United Methodists Decide to Split Denomination Over Sodomy Disagreement

Therefore go out from their midst, and be separate from them, says the Lord, and touch no unclean thing; then I will welcome you (2 Corinthians 6:17).

After years of contentious disagreement over whether or not the denomination should approve of sodomy, with United Methodists in the U.S. being dramatically more liberal than United Methodists elsewhere, the denomination has officially recommended splitting in two, with the final say-so to be decided in May by its global body.

Pulpit & Pen reported a plot to split the United Methodist Church (UMC) back in August of 2019 in the article, Secret Plot Discovered to Divide United Methodist Denomination Over Sodomy. Today, it’s become apparent that the plans have come to fruition as the UMC explained to the press that officials were recommending to UMC delegates to let conservatives leave the denomination with cash on hand to get them started.

The New York Times reports that the conservatives, which constitute much of the continent of Africa, will receive only 25 million in UMC assets, a tiny sum compared to the overall wealth and annual receipts of the huge denomination. Clergy members will also get to keep their pensions, an important logistical compromise that is most likely to assure a positive vote in May.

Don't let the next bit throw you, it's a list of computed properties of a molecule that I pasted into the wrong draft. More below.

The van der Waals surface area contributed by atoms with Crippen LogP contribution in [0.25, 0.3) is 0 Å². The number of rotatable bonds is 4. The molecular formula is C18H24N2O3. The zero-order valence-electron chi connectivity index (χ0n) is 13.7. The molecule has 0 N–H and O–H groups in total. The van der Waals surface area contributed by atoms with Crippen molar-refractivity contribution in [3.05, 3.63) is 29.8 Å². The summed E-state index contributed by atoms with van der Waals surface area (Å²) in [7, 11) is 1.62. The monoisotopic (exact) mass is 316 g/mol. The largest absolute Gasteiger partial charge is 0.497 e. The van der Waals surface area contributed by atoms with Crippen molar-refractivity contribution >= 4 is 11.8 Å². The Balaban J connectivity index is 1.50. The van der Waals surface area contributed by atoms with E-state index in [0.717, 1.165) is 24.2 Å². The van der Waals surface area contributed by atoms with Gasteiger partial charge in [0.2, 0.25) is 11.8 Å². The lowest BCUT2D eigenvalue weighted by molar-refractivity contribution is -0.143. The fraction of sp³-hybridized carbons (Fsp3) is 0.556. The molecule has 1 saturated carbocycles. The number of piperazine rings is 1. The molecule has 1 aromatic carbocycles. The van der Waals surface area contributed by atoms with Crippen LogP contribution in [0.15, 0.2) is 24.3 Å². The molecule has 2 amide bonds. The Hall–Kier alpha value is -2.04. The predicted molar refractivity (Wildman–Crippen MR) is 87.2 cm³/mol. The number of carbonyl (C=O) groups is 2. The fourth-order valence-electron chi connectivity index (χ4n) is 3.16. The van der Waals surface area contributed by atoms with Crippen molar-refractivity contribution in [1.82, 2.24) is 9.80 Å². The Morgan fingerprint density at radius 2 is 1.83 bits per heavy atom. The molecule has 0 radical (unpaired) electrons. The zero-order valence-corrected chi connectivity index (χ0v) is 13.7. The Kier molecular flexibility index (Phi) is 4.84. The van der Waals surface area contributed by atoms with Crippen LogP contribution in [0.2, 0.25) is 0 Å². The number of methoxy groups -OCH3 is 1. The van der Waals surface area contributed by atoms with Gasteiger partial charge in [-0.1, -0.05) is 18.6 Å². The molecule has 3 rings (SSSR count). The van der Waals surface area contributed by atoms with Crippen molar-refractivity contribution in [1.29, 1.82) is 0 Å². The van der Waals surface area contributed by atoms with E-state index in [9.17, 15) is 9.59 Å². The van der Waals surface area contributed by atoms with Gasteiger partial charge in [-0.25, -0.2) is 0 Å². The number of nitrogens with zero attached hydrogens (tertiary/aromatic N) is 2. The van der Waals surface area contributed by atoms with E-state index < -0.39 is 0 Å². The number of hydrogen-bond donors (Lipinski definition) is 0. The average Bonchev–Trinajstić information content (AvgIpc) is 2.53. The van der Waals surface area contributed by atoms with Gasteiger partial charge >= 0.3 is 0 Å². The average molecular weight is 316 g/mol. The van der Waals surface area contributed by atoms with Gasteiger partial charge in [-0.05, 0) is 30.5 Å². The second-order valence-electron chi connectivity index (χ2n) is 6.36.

Currently, the UMC is the second-largest denomination in the United States with 6 million members, with an additional 6 million elsewhere in the world (the bulk of which are conservatives from Africa). We wrote about the global doctrinal divide between the African conservatives and the American liberals in the article, The Africans Who Stopped White Liberals From Further Ruining the United Methodist Church.

Tom Lambrecht, who is vice president of a prominent UMC conservative group called Good News said, “It is not everything that we would have hoped for, but we think it is a good agreement that gets us out of the decades-long conflict that we have experienced and enables us to focus on ministry in a positive way.”

Local congregations will be able to decide for themselves whether to associate with the conservative or liberal United Methodist camps.

The United Methodists don’t seem so united anymore.

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